Forgiveness is one of the world’s greatest mysteries, one that seems to always come with a short answer “just accept and move on”. Hah! Yeah right… seriously? Just accept it and move on? You have to be kidding people!
After hearing that one liner so many times I stopped asking others how they came to forgive another. I started to realize that each of us have our own journeys to live with roads that may intersect at times but overall are lived only by us. No one can tell you how to come to a place where forgiving someone for something they did to you is accomplished.
That said, I have also come to realize that in order for any one of us to reach a place where we genuinely forgive another we have to face the past and the transgression head on. We can skim over it and act like we have forgiven someone but all it does is delay the pain.
I call forgiveness a devil ghost with a multitude of horns for it haunts us, sits on both our shoulders and whispers negativity, it reminds us of the hurt and encourages us to distrust constantly. Forgiveness is a ghost that can haunt our lives right up till the time we join it in a ghostly fashion. No, you can’t just forget nor can you just accept and move on. If that were the case there would be no vengeful acts or murders, suicides or even estranged relatives.
So how can you come to accept and to forgive?
The long and short of it is that it is ultimately up to you. From my experience it is a lifelong process with many different stages and in turn these stages can often take the form of Denial, Anger, Bargaining, Depression and finally Acceptance. Much like how they work in the 5 Stages of Grief, these 5 amigos swing between each other.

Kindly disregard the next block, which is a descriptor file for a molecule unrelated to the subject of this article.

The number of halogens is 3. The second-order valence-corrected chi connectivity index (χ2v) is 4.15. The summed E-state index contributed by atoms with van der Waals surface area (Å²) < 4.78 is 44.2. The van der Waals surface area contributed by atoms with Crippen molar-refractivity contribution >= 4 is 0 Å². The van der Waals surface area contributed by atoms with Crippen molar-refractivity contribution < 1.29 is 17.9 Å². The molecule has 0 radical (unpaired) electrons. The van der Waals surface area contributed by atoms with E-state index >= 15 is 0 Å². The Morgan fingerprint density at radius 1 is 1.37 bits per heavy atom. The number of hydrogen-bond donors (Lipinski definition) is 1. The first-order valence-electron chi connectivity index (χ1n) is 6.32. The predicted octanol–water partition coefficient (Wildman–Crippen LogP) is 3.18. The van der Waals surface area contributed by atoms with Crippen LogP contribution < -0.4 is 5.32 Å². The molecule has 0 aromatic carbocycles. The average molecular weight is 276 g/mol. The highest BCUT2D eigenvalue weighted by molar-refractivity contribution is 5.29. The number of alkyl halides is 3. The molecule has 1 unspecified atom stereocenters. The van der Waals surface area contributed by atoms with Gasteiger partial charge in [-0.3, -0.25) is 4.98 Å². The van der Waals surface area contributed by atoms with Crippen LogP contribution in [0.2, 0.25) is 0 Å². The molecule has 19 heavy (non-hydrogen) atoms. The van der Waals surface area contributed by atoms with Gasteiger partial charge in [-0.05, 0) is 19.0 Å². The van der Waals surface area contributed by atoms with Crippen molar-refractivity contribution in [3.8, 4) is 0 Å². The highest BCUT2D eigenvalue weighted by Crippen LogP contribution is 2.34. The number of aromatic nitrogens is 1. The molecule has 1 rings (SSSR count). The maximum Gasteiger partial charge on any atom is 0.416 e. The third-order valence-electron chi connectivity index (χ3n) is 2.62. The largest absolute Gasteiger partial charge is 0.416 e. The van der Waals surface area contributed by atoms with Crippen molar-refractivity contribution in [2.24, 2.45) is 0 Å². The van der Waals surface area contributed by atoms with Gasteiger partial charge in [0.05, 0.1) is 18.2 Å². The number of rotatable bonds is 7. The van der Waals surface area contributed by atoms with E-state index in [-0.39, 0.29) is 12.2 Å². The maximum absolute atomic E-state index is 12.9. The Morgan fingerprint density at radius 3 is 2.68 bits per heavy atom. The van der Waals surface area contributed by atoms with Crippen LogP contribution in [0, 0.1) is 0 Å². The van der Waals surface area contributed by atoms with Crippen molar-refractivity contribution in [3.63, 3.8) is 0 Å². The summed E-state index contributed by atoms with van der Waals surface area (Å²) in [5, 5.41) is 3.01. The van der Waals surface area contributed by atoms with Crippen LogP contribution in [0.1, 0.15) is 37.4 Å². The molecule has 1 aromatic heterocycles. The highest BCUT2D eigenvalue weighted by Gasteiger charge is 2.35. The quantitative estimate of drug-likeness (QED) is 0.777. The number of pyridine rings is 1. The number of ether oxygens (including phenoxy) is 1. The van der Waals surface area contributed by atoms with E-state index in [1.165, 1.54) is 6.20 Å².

It’s easy to deny that we are hurt, more often than not it is easier to pretend we weren’t hurt in the first place as a “pay back” against the person who hurt us… I think that deep down we truly want to believe that we weren’t hurt by their actions, that we aren’t that weak.
Anger… well that is a totally different matter, one we all know too well (well I do anyways).
Depression, now this one sneaks up on you, it slips in undetected and normally this only comes in when the hurt is so profound that it changes how we “operate” or our belief structures.
From my experience:
· Acceptance feels like knowing that what happened to you can never be undone.
· Knowing that the lessons in what happened, how you reacted and how the other person acted, help you be a better person and guide you towards the person you want to be.
· Knowing that you yourself are capable of doing what was done to you (it’s the scary truth).
It comes in many different shapes and forms and it can take a life time to attain, your friends and/or loved ones may not understand how you could ever reach it and that it is ok… and the cherry on the cake is that more often than not you reach it without even realizing. One day you suddenly realize that you are not carrying the extra weight on your shoulders anymore and you smile.
I’ve mourned my childhood and I have mourned the ideals I had set for certain figures in my life, I have heard the request for forgiveness from another and understood that those that hurt us don’t always realize they hurt us unless we let them know.
I’m no guru nor do I proclaim anything but I do speak from my own personal journey in hope that perhaps it helps you.
One day at a time, focus on today and the rest will follow